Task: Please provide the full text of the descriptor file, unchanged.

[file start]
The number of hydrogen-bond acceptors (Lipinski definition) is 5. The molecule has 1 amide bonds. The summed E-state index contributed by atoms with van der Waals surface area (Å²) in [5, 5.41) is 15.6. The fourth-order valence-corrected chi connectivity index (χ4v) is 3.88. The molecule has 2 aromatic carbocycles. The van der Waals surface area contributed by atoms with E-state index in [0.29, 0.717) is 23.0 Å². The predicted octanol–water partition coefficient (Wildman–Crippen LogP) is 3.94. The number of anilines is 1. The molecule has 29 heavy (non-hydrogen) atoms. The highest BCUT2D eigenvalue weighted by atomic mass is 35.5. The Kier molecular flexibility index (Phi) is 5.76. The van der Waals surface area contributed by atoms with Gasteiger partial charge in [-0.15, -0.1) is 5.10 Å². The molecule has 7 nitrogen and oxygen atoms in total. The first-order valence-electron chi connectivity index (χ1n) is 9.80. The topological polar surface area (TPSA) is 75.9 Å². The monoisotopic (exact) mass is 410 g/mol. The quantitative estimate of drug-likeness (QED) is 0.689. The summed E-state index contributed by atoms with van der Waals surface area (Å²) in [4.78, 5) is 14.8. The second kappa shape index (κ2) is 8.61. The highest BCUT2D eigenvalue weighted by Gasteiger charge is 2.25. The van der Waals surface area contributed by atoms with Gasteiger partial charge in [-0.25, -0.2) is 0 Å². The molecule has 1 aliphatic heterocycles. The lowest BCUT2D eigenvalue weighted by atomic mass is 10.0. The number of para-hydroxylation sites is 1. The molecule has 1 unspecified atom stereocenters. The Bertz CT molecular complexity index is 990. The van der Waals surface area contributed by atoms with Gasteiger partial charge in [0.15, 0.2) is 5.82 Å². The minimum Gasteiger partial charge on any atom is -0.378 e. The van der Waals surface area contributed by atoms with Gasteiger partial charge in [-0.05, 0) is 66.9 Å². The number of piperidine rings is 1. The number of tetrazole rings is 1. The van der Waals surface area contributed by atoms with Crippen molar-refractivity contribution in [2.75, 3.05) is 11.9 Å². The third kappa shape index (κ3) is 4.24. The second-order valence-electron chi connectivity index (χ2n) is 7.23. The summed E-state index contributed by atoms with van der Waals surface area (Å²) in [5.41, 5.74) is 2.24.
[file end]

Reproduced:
The number of hydrogen-bond acceptors (Lipinski definition) is 5. The molecule has 1 amide bonds. The summed E-state index contributed by atoms with van der Waals surface area (Å²) in [5, 5.41) is 15.6. The fourth-order valence-corrected chi connectivity index (χ4v) is 3.88. The molecule has 2 aromatic carbocycles. The van der Waals surface area contributed by atoms with E-state index in [0.29, 0.717) is 23.0 Å². The predicted octanol–water partition coefficient (Wildman–Crippen LogP) is 3.94. The number of anilines is 1. The molecule has 29 heavy (non-hydrogen) atoms. The highest BCUT2D eigenvalue weighted by atomic mass is 35.5. The Kier molecular flexibility index (Phi) is 5.76. The van der Waals surface area contributed by atoms with Gasteiger partial charge in [-0.15, -0.1) is 5.10 Å². The molecule has 7 nitrogen and oxygen atoms in total. The first-order valence-electron chi connectivity index (χ1n) is 9.80. The topological polar surface area (TPSA) is 75.9 Å². The monoisotopic (exact) mass is 410 g/mol. The quantitative estimate of drug-likeness (QED) is 0.689. The summed E-state index contributed by atoms with van der Waals surface area (Å²) in [4.78, 5) is 14.8. The second kappa shape index (κ2) is 8.61. The highest BCUT2D eigenvalue weighted by Gasteiger charge is 2.25. The van der Waals surface area contributed by atoms with Gasteiger partial charge in [-0.25, -0.2) is 0 Å². The molecule has 1 aliphatic heterocycles. The lowest BCUT2D eigenvalue weighted by atomic mass is 10.0. The number of para-hydroxylation sites is 1. The molecule has 1 unspecified atom stereocenters. The Bertz CT molecular complexity index is 990. The van der Waals surface area contributed by atoms with Gasteiger partial charge in [0.15, 0.2) is 5.82 Å². The minimum Gasteiger partial charge on any atom is -0.378 e. The van der Waals surface area contributed by atoms with Gasteiger partial charge in [-0.05, 0) is 66.9 Å². The number of piperidine rings is 1. The number of tetrazole rings is 1. The van der Waals surface area contributed by atoms with Crippen molar-refractivity contribution in [2.75, 3.05) is 11.9 Å². The third kappa shape index (κ3) is 4.24. The second-order valence-electron chi connectivity index (χ2n) is 7.23. The summed E-state index contributed by atoms with van der Waals surface area (Å²) in [5.41, 5.74) is 2.24.